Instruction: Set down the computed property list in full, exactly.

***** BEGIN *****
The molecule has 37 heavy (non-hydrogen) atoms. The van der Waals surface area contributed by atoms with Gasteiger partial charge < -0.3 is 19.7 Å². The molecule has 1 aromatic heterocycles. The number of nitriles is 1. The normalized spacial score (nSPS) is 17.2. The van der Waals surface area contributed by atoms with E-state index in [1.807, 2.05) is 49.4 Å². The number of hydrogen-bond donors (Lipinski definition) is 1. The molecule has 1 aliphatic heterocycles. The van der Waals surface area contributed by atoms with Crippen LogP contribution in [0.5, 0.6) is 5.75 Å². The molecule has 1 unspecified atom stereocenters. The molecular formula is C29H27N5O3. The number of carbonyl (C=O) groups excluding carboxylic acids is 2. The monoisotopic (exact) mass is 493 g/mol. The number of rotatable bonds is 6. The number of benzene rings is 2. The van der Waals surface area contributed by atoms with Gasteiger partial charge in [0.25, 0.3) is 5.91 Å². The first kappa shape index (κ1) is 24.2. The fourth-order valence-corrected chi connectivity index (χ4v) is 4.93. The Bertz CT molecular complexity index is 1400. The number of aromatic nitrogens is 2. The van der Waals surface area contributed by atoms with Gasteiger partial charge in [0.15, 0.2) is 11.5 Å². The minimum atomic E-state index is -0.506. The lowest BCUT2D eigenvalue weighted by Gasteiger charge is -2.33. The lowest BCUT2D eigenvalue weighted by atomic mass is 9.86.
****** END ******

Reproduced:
The molecule has 37 heavy (non-hydrogen) atoms. The van der Waals surface area contributed by atoms with Gasteiger partial charge < -0.3 is 19.7 Å². The molecule has 1 aromatic heterocycles. The number of nitriles is 1. The normalized spacial score (nSPS) is 17.2. The van der Waals surface area contributed by atoms with E-state index in [1.807, 2.05) is 49.4 Å². The number of hydrogen-bond donors (Lipinski definition) is 1. The molecule has 1 aliphatic heterocycles. The van der Waals surface area contributed by atoms with Crippen LogP contribution in [0.5, 0.6) is 5.75 Å². The molecule has 1 unspecified atom stereocenters. The molecular formula is C29H27N5O3. The number of carbonyl (C=O) groups excluding carboxylic acids is 2. The monoisotopic (exact) mass is 493 g/mol. The number of rotatable bonds is 6. The number of benzene rings is 2. The van der Waals surface area contributed by atoms with Gasteiger partial charge in [0.25, 0.3) is 5.91 Å². The first kappa shape index (κ1) is 24.2. The fourth-order valence-corrected chi connectivity index (χ4v) is 4.93. The Bertz CT molecular complexity index is 1400. The number of aromatic nitrogens is 2. The van der Waals surface area contributed by atoms with Gasteiger partial charge in [0.15, 0.2) is 11.5 Å². The minimum atomic E-state index is -0.506. The lowest BCUT2D eigenvalue weighted by Gasteiger charge is -2.33. The lowest BCUT2D eigenvalue weighted by atomic mass is 9.86.